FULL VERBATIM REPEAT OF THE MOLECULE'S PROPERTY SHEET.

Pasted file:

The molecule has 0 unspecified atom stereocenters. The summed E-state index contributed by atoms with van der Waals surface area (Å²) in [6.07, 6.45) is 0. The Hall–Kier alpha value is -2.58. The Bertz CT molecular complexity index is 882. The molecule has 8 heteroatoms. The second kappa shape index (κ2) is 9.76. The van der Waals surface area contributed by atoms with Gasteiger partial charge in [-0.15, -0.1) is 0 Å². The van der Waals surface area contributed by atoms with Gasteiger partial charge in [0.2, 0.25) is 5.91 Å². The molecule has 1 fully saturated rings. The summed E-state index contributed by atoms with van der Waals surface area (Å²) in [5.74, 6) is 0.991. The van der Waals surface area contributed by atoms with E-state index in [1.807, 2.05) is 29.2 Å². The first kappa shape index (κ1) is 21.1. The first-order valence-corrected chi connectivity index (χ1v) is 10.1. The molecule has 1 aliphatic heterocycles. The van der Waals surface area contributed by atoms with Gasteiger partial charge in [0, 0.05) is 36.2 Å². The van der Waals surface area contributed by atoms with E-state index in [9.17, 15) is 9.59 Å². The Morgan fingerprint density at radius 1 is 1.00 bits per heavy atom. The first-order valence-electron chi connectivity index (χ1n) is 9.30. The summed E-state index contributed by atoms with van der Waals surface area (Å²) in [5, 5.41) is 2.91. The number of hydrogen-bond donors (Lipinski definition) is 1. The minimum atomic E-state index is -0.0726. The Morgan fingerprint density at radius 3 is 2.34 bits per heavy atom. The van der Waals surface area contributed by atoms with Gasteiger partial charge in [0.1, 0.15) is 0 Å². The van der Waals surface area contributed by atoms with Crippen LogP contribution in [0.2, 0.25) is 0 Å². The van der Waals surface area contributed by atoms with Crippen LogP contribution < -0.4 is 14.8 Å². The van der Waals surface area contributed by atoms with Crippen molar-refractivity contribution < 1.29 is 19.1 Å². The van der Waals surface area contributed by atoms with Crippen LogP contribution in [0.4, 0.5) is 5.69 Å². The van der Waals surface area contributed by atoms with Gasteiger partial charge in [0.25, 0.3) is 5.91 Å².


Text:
The molecule has 0 unspecified atom stereocenters. The summed E-state index contributed by atoms with van der Waals surface area (Å²) in [6.07, 6.45) is 0. The Hall–Kier alpha value is -2.58. The Bertz CT molecular complexity index is 882. The molecule has 8 heteroatoms. The second kappa shape index (κ2) is 9.76. The van der Waals surface area contributed by atoms with Gasteiger partial charge in [-0.15, -0.1) is 0 Å². The van der Waals surface area contributed by atoms with Gasteiger partial charge in [0.2, 0.25) is 5.91 Å². The molecule has 1 fully saturated rings. The summed E-state index contributed by atoms with van der Waals surface area (Å²) in [5.74, 6) is 0.991. The van der Waals surface area contributed by atoms with E-state index in [1.807, 2.05) is 29.2 Å². The first kappa shape index (κ1) is 21.1. The first-order valence-corrected chi connectivity index (χ1v) is 10.1. The molecule has 1 aliphatic heterocycles. The van der Waals surface area contributed by atoms with Gasteiger partial charge in [0, 0.05) is 36.2 Å². The van der Waals surface area contributed by atoms with E-state index in [9.17, 15) is 9.59 Å². The Morgan fingerprint density at radius 1 is 1.00 bits per heavy atom. The first-order valence-electron chi connectivity index (χ1n) is 9.30. The summed E-state index contributed by atoms with van der Waals surface area (Å²) in [5, 5.41) is 2.91. The number of hydrogen-bond donors (Lipinski definition) is 1. The minimum atomic E-state index is -0.0726. The Morgan fingerprint density at radius 3 is 2.34 bits per heavy atom. The van der Waals surface area contributed by atoms with Gasteiger partial charge in [0.1, 0.15) is 0 Å². The van der Waals surface area contributed by atoms with Crippen LogP contribution in [0.2, 0.25) is 0 Å². The van der Waals surface area contributed by atoms with Crippen LogP contribution < -0.4 is 14.8 Å². The van der Waals surface area contributed by atoms with Crippen molar-refractivity contribution < 1.29 is 19.1 Å². The van der Waals surface area contributed by atoms with Crippen LogP contribution in [0.4, 0.5) is 5.69 Å². The van der Waals surface area contributed by atoms with Gasteiger partial charge in [0.25, 0.3) is 5.91 Å².